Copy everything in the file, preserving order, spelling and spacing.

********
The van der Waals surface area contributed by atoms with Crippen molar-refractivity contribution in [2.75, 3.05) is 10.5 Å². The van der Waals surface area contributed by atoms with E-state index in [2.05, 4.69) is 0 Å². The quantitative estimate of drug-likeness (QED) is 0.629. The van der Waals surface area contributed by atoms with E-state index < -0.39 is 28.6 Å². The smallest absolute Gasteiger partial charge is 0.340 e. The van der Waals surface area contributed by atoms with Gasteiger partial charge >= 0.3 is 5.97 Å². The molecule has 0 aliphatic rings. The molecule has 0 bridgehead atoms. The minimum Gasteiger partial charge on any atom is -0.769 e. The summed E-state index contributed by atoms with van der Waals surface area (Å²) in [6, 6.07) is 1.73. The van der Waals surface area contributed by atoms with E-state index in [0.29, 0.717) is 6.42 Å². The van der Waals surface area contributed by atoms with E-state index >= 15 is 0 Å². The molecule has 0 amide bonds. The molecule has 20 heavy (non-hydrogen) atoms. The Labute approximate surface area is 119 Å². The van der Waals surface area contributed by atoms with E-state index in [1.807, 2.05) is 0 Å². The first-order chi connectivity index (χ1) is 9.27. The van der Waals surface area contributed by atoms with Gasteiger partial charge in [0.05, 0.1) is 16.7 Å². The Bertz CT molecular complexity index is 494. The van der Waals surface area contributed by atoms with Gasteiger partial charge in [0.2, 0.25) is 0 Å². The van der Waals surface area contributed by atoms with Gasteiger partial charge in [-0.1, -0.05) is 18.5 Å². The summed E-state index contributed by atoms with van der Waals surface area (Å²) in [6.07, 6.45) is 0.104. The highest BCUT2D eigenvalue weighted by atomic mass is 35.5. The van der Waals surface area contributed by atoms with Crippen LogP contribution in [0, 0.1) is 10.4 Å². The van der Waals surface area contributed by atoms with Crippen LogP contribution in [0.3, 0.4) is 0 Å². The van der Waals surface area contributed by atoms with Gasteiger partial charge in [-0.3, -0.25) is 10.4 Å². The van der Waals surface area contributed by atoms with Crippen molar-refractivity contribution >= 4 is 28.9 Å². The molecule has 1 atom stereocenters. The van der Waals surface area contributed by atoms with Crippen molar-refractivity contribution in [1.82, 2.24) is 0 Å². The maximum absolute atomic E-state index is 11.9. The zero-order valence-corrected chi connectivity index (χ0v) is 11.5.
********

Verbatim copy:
The van der Waals surface area contributed by atoms with Crippen molar-refractivity contribution in [2.75, 3.05) is 10.5 Å². The van der Waals surface area contributed by atoms with E-state index in [2.05, 4.69) is 0 Å². The quantitative estimate of drug-likeness (QED) is 0.629. The van der Waals surface area contributed by atoms with E-state index < -0.39 is 28.6 Å². The smallest absolute Gasteiger partial charge is 0.340 e. The van der Waals surface area contributed by atoms with Gasteiger partial charge >= 0.3 is 5.97 Å². The molecule has 0 aliphatic rings. The molecule has 0 bridgehead atoms. The minimum Gasteiger partial charge on any atom is -0.769 e. The summed E-state index contributed by atoms with van der Waals surface area (Å²) in [6, 6.07) is 1.73. The van der Waals surface area contributed by atoms with E-state index in [0.29, 0.717) is 6.42 Å². The van der Waals surface area contributed by atoms with E-state index >= 15 is 0 Å². The molecule has 0 amide bonds. The molecule has 20 heavy (non-hydrogen) atoms. The Labute approximate surface area is 119 Å². The van der Waals surface area contributed by atoms with E-state index in [1.807, 2.05) is 0 Å². The first-order chi connectivity index (χ1) is 9.27. The van der Waals surface area contributed by atoms with Gasteiger partial charge in [0.05, 0.1) is 16.7 Å². The Bertz CT molecular complexity index is 494. The van der Waals surface area contributed by atoms with Gasteiger partial charge in [0.2, 0.25) is 0 Å². The van der Waals surface area contributed by atoms with Gasteiger partial charge in [-0.1, -0.05) is 18.5 Å². The summed E-state index contributed by atoms with van der Waals surface area (Å²) in [6.07, 6.45) is 0.104. The highest BCUT2D eigenvalue weighted by atomic mass is 35.5. The van der Waals surface area contributed by atoms with Crippen LogP contribution in [0, 0.1) is 10.4 Å². The van der Waals surface area contributed by atoms with Crippen LogP contribution in [0.3, 0.4) is 0 Å². The van der Waals surface area contributed by atoms with Gasteiger partial charge in [-0.3, -0.25) is 10.4 Å². The van der Waals surface area contributed by atoms with Crippen molar-refractivity contribution >= 4 is 28.9 Å². The molecule has 1 atom stereocenters. The van der Waals surface area contributed by atoms with Crippen molar-refractivity contribution in [1.82, 2.24) is 0 Å². The maximum absolute atomic E-state index is 11.9. The zero-order valence-corrected chi connectivity index (χ0v) is 11.5.